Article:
TLS False Start is dead

So for about a year and half, Chrome has been speeding up TLS / SSL connections by a mechanism called “TLS False Start.”  The performance improvements were impressive; False Start dropped connection times by 30% or just under 200 ms.  The details of TLS False start are described in this tech memo, but the basics are that the client starts sending application data immediately after the Change Cipher Spec and Finished messages, without waiting from the server.  This essentially removes one round trip across the network.  Actually, it’s quite clever since once the client has sent the Change Cipher Spec message, it has shifted over to the bulk encryption algorithm and finished the key exchange and doesn’t necessarily need to wait for the server to confirm.

However, the reasons for its demise are a bit comical and unfortunately False Start’s tragedy has much to do with a good protocol and restrictive implementations.   My favorite problem was that a major vendor of SSL Terminators (servers acting as the SSL / TLS endpoint, probably with hardware acceleration) has some sort of minor bug preventing the use of TLS False start.  The vendor refused to fix it.

One, fairly major, SSL terminator vendor refused to update to fix their False Start intolerance despite problems that their customers were having. I don’t believe that this was done in bad faith, but rather a case of something much more mundane along the lines of “the SSL guy left and nobody touches that code any more”. However, it did mean that there was no good answer for their customers who were experiencing problems.

I can see how this can happen and why the company wouldn’t want to fix it.  By the way, I’ll be returning to work in August… (no I don’t work for this vendor). 🙂

One of the frustrating aspect of protocol design is that there is a duality consisting of what the protocol says and the populous implementation.  Actually, its more of an oligarchy, where the most popular implementation sets the standard.

Well, you can still install HTTPS Everywhere in Chrome so that’s a good thing.  I highly recommend it.  Not only is supported by the EFF, a great organization, it’ll always attempt to use the https version of a website, making your web traffic more secure.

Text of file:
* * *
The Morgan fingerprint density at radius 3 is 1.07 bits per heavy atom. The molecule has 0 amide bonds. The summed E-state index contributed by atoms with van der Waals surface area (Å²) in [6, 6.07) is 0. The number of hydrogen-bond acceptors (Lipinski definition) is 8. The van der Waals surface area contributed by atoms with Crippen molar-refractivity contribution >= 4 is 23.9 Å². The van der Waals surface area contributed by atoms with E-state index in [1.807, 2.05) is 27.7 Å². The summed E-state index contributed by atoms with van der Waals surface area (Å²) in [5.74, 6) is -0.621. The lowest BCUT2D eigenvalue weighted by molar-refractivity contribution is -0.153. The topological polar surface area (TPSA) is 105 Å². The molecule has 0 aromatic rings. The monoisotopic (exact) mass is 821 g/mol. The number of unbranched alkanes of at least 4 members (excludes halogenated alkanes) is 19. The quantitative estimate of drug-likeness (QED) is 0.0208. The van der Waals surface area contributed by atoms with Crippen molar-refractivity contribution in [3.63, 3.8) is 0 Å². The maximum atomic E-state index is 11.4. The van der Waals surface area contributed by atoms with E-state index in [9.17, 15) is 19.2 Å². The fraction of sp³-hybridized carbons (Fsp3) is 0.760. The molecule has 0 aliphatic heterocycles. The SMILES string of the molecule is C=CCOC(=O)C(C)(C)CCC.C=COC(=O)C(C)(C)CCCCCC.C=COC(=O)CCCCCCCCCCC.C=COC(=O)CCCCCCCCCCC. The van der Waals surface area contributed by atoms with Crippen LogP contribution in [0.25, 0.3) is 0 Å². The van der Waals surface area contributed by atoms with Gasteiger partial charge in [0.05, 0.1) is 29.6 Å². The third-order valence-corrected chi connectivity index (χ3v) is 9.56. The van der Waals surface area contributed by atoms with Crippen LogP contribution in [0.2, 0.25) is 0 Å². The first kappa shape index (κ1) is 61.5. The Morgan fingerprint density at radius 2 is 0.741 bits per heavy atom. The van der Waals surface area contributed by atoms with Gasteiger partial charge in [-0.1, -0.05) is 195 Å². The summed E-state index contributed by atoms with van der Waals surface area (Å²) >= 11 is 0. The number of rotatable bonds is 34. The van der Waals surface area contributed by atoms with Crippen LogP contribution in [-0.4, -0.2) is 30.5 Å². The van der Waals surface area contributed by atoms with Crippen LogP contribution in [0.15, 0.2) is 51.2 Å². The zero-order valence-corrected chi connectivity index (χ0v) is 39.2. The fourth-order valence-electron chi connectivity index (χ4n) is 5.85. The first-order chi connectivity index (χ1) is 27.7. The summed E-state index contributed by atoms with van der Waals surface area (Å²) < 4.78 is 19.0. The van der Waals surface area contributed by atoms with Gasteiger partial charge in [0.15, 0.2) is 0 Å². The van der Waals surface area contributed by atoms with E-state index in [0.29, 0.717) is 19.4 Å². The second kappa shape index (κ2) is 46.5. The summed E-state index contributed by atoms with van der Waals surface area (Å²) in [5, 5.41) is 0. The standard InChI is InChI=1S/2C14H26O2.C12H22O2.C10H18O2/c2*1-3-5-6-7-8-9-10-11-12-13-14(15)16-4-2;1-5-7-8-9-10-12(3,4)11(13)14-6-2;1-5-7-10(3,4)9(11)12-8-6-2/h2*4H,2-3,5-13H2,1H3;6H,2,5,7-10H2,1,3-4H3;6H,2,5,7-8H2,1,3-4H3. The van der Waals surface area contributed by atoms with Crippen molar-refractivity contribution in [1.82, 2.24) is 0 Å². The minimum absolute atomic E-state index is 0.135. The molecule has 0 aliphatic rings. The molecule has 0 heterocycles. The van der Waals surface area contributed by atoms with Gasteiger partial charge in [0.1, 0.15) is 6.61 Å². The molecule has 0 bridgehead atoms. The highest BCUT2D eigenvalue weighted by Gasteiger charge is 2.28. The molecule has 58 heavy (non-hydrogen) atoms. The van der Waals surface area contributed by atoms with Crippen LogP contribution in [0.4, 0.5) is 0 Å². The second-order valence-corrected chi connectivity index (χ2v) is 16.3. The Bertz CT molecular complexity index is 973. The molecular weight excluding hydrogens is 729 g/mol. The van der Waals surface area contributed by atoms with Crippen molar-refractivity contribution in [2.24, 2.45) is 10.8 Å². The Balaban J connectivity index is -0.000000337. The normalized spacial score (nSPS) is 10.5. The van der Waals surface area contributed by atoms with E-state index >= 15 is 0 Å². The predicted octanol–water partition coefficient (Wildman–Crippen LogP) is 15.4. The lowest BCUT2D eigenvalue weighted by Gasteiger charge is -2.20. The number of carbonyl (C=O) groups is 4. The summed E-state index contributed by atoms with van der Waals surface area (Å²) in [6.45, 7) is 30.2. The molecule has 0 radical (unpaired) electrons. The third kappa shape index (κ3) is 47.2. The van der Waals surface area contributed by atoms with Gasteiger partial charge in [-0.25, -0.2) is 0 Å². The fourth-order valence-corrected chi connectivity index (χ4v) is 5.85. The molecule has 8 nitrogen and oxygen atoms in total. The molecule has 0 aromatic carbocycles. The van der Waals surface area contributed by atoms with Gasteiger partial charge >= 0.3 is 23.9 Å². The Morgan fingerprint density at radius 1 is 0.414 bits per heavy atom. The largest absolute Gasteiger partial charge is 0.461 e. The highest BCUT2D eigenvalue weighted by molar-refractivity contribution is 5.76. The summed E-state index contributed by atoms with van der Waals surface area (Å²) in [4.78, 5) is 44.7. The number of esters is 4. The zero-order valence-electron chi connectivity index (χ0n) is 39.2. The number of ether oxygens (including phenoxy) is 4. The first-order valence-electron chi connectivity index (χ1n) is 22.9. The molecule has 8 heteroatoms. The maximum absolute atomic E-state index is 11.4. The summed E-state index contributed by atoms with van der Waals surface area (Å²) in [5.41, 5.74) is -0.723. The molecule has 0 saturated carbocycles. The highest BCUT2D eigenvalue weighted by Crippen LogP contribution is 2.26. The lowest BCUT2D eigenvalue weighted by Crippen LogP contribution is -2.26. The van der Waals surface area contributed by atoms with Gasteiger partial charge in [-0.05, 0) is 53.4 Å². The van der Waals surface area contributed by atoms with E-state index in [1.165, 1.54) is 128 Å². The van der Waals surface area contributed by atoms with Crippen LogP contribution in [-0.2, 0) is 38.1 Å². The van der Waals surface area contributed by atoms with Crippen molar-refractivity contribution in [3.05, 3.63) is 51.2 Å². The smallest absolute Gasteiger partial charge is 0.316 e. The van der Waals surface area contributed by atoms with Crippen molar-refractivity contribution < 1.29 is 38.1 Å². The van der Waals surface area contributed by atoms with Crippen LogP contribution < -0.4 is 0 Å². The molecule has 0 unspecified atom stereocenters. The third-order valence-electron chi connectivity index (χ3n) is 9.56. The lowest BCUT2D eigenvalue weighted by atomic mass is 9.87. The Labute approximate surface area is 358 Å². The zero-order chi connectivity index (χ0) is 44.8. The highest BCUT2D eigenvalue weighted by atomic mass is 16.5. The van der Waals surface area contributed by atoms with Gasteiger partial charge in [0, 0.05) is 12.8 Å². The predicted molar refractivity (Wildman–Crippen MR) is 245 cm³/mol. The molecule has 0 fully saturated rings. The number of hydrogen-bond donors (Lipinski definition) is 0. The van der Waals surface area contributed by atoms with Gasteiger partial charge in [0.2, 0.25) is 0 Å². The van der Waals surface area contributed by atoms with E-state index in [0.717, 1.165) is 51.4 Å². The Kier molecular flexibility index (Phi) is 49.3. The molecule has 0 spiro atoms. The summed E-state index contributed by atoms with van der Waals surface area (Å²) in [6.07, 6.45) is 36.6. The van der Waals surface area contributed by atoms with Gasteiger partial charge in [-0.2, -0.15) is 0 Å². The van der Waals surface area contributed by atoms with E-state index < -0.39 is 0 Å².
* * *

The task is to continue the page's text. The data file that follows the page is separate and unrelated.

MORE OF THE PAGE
HTTPS Everywhere from the EFF

[UPDATE] For those with a Wireshark inclination, here are two captures of TLS False Start in action.

TLS False start in action on the client and server
False start on the client side only (chrome)

6 thoughts on “TLS False Start is dead

    1. Well… fortunately (for me) I’ve swapped most of my knowledge of the neutron life cycle for said topics above. However, at my current position, people kind of expect that I remember that stuff. In such cases, I quickly turn them over to the SQEng…

  1. I enjoyed your post Josh. And I also understood it! So your words have not been in vain. It’s pretty silly the Terminators are not supporting it so it’s essentially going away. 30% is a big increase in performance. I always remembered thinking the handshake took way too long.

    1. Thanks. It’s a great marketing statement for Google. With TLS False Start, google is faster in chrome than in other browsers (when using TLS). I haven’t read any detailed comments on an potential security implications though. My one concern is that the client could be sending application data before server has had one last chance to verify everything is good to go. Confidentiality wise, the data is wrapped in the agreed cipher specs, but I’m not sure about the case where the server rejects one of the client’s final messages (BAD_RECORD_MAC anyone?) but now has some application data.

  2. TLS False Start isn’t dead, it just won’t be supported on non-NPN-supporting servers. Which currently might not be as many, but OpenSSL 1.0 supports it so it will be in all the Linux distributions and so on soon enough. And it can still be used with SPDY as SPDY depends on NPN.

    1. Well, that’s good to hear. It’s a pretty significant boost to performance. I’ve been using the HTTPS Everywhere plugin and I notice the performance hit.

      Thanks for the correction.

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